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Kelsey Goforth

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Maintainig a work/life balance

By Kelsey Goforth

The dichotomy of work and play has been a long-standing dilemma in daily life. After two hours of commuting plus the eight-hour workday, it becomes difficult to get all “essentials” done, let alone squeeze in “me time.” Employees are working longer hours and daily errands or responsibilities are demanding an ever increasing amount of time. As tasks pile up, people quickly become overwhelmed. However, there are ways to juggle work responsibilities and still have time to yourself. Here are some tips for finding that balance in your life:

1. Take advantage of Sundays

• Take this day to prepare for the week. Make meal plans and go shopping to avoid mid-week, time-consuming runs to the grocery store. Divide snack foods into single serving containers so preparing meals or throwing together lunches is a simple task.

2. Schedule “me-time”

• When life gets hectic, taking time for yourself often gets put on the back burner. Plan blocks of time to do whatever makes you happy. Whether it’s 20 minutes to read your favourite novel or a full afternoon of browsing an art museum, make sure you have time to clear your head.

• Exercise, as important as it is, is often neglected. Join a gym or fitness class close to your workplace so you can go before or after work or even on your lunch break. Not only will this improve your health but your overall well-being will get a boost too.

3. Make meals easy

• Spend a weekend afternoon making food to last throughout the week. Soups, stews and chili can all be frozen in small portions, ensuring days of lunches and quick dinners.

• Prepare produce as soon as it’s purchased. Slicing up your vegetables not only saves time during the week, but also saves room in your fridge. As an added bonus, having pre-cut produce readily available leads to healthier snacking options.

• When cooking, clean up your mess as you make it. Wipe down cutting boards once you’re done chopping and wash pans as soon as you’re finished with them so that when you’re done eating, all that’s left to be cleaned are plates and cutlery.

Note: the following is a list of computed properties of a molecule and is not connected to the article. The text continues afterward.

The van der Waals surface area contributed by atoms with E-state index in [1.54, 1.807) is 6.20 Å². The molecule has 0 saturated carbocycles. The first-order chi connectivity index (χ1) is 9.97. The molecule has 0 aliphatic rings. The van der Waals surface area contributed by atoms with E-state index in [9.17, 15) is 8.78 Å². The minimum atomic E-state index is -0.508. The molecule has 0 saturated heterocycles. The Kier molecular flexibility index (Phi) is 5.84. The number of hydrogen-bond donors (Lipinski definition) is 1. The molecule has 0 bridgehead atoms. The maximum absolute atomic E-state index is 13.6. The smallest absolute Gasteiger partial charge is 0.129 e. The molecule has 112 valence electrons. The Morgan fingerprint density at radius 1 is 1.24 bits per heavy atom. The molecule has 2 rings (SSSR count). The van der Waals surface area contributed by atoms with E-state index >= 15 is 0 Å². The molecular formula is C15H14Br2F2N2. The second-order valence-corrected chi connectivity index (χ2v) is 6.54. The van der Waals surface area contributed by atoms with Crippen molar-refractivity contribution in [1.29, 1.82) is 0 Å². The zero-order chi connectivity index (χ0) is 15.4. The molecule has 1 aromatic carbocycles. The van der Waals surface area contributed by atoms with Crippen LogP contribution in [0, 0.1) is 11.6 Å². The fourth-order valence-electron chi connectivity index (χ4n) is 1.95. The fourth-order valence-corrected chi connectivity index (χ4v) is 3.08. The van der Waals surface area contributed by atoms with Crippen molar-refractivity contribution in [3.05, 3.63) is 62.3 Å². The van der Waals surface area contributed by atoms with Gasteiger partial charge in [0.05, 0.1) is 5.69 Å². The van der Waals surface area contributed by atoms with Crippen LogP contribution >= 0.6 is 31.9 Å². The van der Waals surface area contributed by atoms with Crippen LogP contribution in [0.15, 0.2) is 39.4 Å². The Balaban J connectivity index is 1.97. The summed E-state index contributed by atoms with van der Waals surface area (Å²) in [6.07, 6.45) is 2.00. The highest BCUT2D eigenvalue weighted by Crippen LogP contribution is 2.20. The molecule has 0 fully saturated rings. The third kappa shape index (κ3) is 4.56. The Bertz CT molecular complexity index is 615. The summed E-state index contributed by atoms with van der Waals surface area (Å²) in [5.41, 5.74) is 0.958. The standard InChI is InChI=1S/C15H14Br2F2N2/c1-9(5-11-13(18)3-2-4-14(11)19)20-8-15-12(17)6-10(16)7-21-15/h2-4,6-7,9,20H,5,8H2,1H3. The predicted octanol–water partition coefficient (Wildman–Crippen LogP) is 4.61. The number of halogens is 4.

4. Nurture relationships

• After an eight-hour day, it is tempting to go home, do what needs to be done and go straight to bed. To maintain happiness and balance in your life, however, it’s important to ensure that you sustain bonds with family and friends. Schedule enjoyable events and activities such as family hockey games, dinners with friends or trips to museums.

5. Set boundaries

• Don’t take work home with you. Avoid checking emails after work hours or staying up to work on reports or presentations. At the beginning of the week, prioritize your tasks and prepare a timeline so there are no late nights at the office.

Although it is difficult to brush our responsibilities aside, shortcuts can help keep them manageable. Upholding the importance of family, friends and personal time ensures that life is balanced and stable.

5 strategies for work-life balance

The dichotomy of work and play has been a long-standing dilemma in daily life. After two hours of commuting plus the eight-hour workday, it becomes difficult to get all ‘essentials’ done — let alone squeeze in ‘me time.’ Employees are working longer hours and daily errands or responsibilities are demanding an ever-increasing amount of time. As tasks pile up, people quickly become overwhelmed. However, there are ways to juggle work responsibilities and still have time for yourself. Here are some tips for finding that balance in your life:

1. Take advantage of Sundays

• Take this day to prepare for the week. Make meal plans and go shopping to avoid mid-week, time-consuming runs to the grocery store. Divide snack foods into single serving containers so preparing meals or throwing together lunches is a simple task.

2. Schedule ‘me-time’